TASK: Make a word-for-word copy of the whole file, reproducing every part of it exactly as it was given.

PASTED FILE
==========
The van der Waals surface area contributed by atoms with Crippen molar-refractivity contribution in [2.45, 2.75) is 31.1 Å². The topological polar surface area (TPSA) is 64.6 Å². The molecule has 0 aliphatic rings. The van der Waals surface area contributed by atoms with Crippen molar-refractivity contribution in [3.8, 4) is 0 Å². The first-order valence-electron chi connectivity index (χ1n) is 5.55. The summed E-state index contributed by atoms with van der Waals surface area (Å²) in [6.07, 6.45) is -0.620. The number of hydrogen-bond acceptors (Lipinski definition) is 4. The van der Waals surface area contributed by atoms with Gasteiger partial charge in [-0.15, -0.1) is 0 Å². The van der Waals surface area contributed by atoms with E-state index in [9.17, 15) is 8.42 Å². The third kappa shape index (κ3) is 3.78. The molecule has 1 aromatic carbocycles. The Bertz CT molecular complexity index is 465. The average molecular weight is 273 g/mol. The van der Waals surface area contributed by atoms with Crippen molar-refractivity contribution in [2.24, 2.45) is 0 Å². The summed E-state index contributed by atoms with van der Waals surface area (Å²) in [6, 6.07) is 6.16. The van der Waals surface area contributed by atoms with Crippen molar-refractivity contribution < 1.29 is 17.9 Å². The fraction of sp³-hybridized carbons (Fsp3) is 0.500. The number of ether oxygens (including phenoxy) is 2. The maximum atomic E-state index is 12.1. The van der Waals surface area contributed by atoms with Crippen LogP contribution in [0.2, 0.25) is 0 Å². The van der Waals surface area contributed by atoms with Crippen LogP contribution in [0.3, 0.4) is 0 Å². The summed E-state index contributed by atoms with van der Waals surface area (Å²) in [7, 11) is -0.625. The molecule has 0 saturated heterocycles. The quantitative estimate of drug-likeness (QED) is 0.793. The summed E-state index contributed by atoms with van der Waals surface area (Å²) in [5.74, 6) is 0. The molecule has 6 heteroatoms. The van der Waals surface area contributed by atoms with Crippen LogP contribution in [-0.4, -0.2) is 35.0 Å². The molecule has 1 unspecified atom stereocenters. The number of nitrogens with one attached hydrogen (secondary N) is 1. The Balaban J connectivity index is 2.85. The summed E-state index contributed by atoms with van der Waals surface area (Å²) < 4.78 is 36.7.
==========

The van der Waals surface area contributed by atoms with Crippen molar-refractivity contribution in [2.45, 2.75) is 31.1 Å². The topological polar surface area (TPSA) is 64.6 Å². The molecule has 0 aliphatic rings. The van der Waals surface area contributed by atoms with Crippen molar-refractivity contribution in [3.8, 4) is 0 Å². The first-order valence-electron chi connectivity index (χ1n) is 5.55. The summed E-state index contributed by atoms with van der Waals surface area (Å²) in [6.07, 6.45) is -0.620. The number of hydrogen-bond acceptors (Lipinski definition) is 4. The van der Waals surface area contributed by atoms with Gasteiger partial charge in [-0.15, -0.1) is 0 Å². The van der Waals surface area contributed by atoms with E-state index in [9.17, 15) is 8.42 Å². The third kappa shape index (κ3) is 3.78. The molecule has 1 aromatic carbocycles. The Bertz CT molecular complexity index is 465. The average molecular weight is 273 g/mol. The van der Waals surface area contributed by atoms with Crippen molar-refractivity contribution in [2.24, 2.45) is 0 Å². The summed E-state index contributed by atoms with van der Waals surface area (Å²) in [6, 6.07) is 6.16. The van der Waals surface area contributed by atoms with Crippen molar-refractivity contribution < 1.29 is 17.9 Å². The fraction of sp³-hybridized carbons (Fsp3) is 0.500. The number of ether oxygens (including phenoxy) is 2. The maximum atomic E-state index is 12.1. The van der Waals surface area contributed by atoms with Crippen LogP contribution in [0.2, 0.25) is 0 Å². The van der Waals surface area contributed by atoms with Crippen LogP contribution in [0.3, 0.4) is 0 Å². The summed E-state index contributed by atoms with van der Waals surface area (Å²) in [7, 11) is -0.625. The molecule has 0 saturated heterocycles. The quantitative estimate of drug-likeness (QED) is 0.793. The summed E-state index contributed by atoms with van der Waals surface area (Å²) in [5.74, 6) is 0. The molecule has 6 heteroatoms. The van der Waals surface area contributed by atoms with Crippen LogP contribution in [-0.4, -0.2) is 35.0 Å². The molecule has 1 unspecified atom stereocenters. The number of nitrogens with one attached hydrogen (secondary N) is 1. The Balaban J connectivity index is 2.85. The summed E-state index contributed by atoms with van der Waals surface area (Å²) < 4.78 is 36.7.